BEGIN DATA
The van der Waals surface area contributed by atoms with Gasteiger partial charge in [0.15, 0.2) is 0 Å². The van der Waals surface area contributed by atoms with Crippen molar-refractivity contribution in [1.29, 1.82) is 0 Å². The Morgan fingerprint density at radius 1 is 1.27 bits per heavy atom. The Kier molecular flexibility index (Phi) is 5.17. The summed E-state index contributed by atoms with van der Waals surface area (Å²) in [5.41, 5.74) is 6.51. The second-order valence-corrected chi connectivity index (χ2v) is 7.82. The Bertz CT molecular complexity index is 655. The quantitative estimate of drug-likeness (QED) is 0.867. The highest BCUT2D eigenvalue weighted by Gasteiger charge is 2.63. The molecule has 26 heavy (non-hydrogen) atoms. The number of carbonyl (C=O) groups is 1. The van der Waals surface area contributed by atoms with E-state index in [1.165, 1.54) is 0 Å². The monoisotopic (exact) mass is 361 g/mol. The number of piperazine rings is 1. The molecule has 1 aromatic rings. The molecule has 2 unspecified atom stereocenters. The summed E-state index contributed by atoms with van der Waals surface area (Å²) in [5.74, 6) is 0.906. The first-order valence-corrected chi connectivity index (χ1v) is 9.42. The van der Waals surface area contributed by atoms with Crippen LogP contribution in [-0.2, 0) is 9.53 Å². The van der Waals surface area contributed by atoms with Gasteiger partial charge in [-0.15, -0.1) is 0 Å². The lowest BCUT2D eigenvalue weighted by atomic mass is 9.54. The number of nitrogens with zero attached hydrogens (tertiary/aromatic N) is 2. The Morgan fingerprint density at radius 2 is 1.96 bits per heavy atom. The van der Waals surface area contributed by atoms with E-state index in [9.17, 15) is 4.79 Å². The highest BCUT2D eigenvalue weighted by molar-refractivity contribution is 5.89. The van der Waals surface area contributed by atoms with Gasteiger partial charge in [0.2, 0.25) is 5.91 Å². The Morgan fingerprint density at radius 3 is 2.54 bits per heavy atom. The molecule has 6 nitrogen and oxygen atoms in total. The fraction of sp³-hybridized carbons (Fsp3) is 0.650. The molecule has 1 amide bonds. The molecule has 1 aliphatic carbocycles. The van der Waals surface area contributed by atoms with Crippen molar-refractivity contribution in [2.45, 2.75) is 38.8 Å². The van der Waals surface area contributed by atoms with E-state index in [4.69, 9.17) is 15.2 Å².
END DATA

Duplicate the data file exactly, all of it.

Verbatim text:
The van der Waals surface area contributed by atoms with Gasteiger partial charge in [0.15, 0.2) is 0 Å². The van der Waals surface area contributed by atoms with Crippen molar-refractivity contribution in [1.29, 1.82) is 0 Å². The Morgan fingerprint density at radius 1 is 1.27 bits per heavy atom. The Kier molecular flexibility index (Phi) is 5.17. The summed E-state index contributed by atoms with van der Waals surface area (Å²) in [5.41, 5.74) is 6.51. The second-order valence-corrected chi connectivity index (χ2v) is 7.82. The Bertz CT molecular complexity index is 655. The quantitative estimate of drug-likeness (QED) is 0.867. The highest BCUT2D eigenvalue weighted by Gasteiger charge is 2.63. The molecule has 26 heavy (non-hydrogen) atoms. The number of carbonyl (C=O) groups is 1. The van der Waals surface area contributed by atoms with E-state index in [1.165, 1.54) is 0 Å². The monoisotopic (exact) mass is 361 g/mol. The number of piperazine rings is 1. The molecule has 1 aromatic rings. The molecule has 2 unspecified atom stereocenters. The summed E-state index contributed by atoms with van der Waals surface area (Å²) in [5.74, 6) is 0.906. The first-order valence-corrected chi connectivity index (χ1v) is 9.42. The van der Waals surface area contributed by atoms with Crippen LogP contribution in [-0.2, 0) is 9.53 Å². The van der Waals surface area contributed by atoms with Gasteiger partial charge in [-0.15, -0.1) is 0 Å². The lowest BCUT2D eigenvalue weighted by atomic mass is 9.54. The number of nitrogens with zero attached hydrogens (tertiary/aromatic N) is 2. The Morgan fingerprint density at radius 2 is 1.96 bits per heavy atom. The van der Waals surface area contributed by atoms with E-state index in [9.17, 15) is 4.79 Å². The highest BCUT2D eigenvalue weighted by molar-refractivity contribution is 5.89. The van der Waals surface area contributed by atoms with Gasteiger partial charge in [0.2, 0.25) is 5.91 Å². The Morgan fingerprint density at radius 3 is 2.54 bits per heavy atom. The molecule has 6 nitrogen and oxygen atoms in total. The fraction of sp³-hybridized carbons (Fsp3) is 0.650. The molecule has 1 amide bonds. The molecule has 1 aliphatic carbocycles. The van der Waals surface area contributed by atoms with Crippen molar-refractivity contribution in [2.45, 2.75) is 38.8 Å². The van der Waals surface area contributed by atoms with E-state index in [4.69, 9.17) is 15.2 Å².